I am glad that I had nothing to do with the agreement. I am glad to see that the majority of Members of Parliament for the Ulster Unionist party will vote no in the referendum, as will a majority of Unionist Members of Parliament of all parties. Not only that, but I am glad that the Secretary of State has done a good thing in sending the document to every person and home in Northern Ireland—

Mr. Beggs

Almost every one.

Mr. Thompson

—almost every one. The more they read the document, the more they see how little the United Kingdom is mentioned in it, and the more they see how green the document is, the less easily they will be persuaded to vote yes in the referendum.

I trust that the day will come when the people of this land and the Members of this Parliament will recognise that they will never get peace in Northern Ireland through such stupidity. Governments have been trying this sort of stupidity for 25 years, and every time it has been a failure. There is only one way to get peace in Northern Ireland, and that is, first, to treat every citizen of Northern Ireland as an equal citizen within the United Kingdom, and, secondly, to defeat terrorism, wherever it comes from—

Mr. Mike Gapes (Ilford, South)

Including the Loyalist Volunteer Force.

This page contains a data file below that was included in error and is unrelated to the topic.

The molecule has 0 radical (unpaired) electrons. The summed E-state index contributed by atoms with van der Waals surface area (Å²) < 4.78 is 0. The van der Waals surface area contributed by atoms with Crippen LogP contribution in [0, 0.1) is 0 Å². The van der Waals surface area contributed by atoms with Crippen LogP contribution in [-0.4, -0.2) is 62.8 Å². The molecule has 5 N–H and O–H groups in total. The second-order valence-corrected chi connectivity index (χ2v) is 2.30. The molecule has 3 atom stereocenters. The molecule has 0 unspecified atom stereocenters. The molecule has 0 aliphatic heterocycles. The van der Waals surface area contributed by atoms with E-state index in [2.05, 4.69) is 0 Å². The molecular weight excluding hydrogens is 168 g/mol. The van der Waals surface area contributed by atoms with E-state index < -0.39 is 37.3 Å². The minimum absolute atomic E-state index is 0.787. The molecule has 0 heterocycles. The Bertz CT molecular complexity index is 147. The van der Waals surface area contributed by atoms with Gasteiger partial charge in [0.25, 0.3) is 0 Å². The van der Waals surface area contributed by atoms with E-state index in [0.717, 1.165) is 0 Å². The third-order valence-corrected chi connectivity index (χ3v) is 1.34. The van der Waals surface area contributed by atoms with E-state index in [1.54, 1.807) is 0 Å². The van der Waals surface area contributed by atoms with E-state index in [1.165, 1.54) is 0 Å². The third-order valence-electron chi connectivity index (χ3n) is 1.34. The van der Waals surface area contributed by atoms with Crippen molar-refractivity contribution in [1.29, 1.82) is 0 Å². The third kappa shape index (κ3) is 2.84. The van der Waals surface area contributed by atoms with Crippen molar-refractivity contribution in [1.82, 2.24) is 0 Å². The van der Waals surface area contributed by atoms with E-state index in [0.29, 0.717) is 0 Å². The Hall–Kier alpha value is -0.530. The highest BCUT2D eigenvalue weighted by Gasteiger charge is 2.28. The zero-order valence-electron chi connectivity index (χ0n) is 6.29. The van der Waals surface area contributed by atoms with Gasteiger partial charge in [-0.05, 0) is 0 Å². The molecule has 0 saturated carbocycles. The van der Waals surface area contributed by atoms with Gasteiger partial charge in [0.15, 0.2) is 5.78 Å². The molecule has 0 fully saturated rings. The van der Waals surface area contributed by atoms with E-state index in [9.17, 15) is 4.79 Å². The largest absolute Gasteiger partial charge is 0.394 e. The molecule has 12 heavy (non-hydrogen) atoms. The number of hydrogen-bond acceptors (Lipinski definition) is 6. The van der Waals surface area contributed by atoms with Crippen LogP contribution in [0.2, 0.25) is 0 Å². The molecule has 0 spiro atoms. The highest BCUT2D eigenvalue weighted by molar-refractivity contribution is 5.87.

Mr. Beggs

Yes, the LVF, too.

Mr. Thompson

Whether it comes from the LVF, the UVF, the UDF any other "F', it is only by defeating terrorism that we will ever have peace in Northern Ireland—when those who have bombs and bullets no longer have the capability to use them to kill and maim.

Last week, the president of Sinn Fein thanked the IRA for its contribution to the peace process. He said: "This is but a phase; it is but another step towards our ultimate aim of a united Ireland." Now this document puts the IRA in power, and enables its members to continue to pursue their devious paths to take Northern Ireland out of the United Kingdom. I hope that that aim will be defeated, and that the people of Northern Ireland will again profess that they are full citizens of the United Kingdom, not second-class citizens.

Mr. Brian White (Milton Keynes, North-East)

I speak as someone who grew up in Ulster and wants to support the Union. Do you not realise that comments such as those that were made earlier, and that you are making, do more to undermine the Union than the actions of Sinn Fein? Such comments will undermine support for the Union. You are being counter-productive. You will not achieve the objective that you have set yourself. You are doing the people of Northern Ireland a disservice.

Mr. Thompson

I do not like being compared to Sinn Fein. I am a democrat. I believe in the ballot box, and I shall accept the results of the ballot box and seek to change the result democratically if I do not like it. I am not involved in terrorism or ticking bombs. I am not trying to get my way by violent means.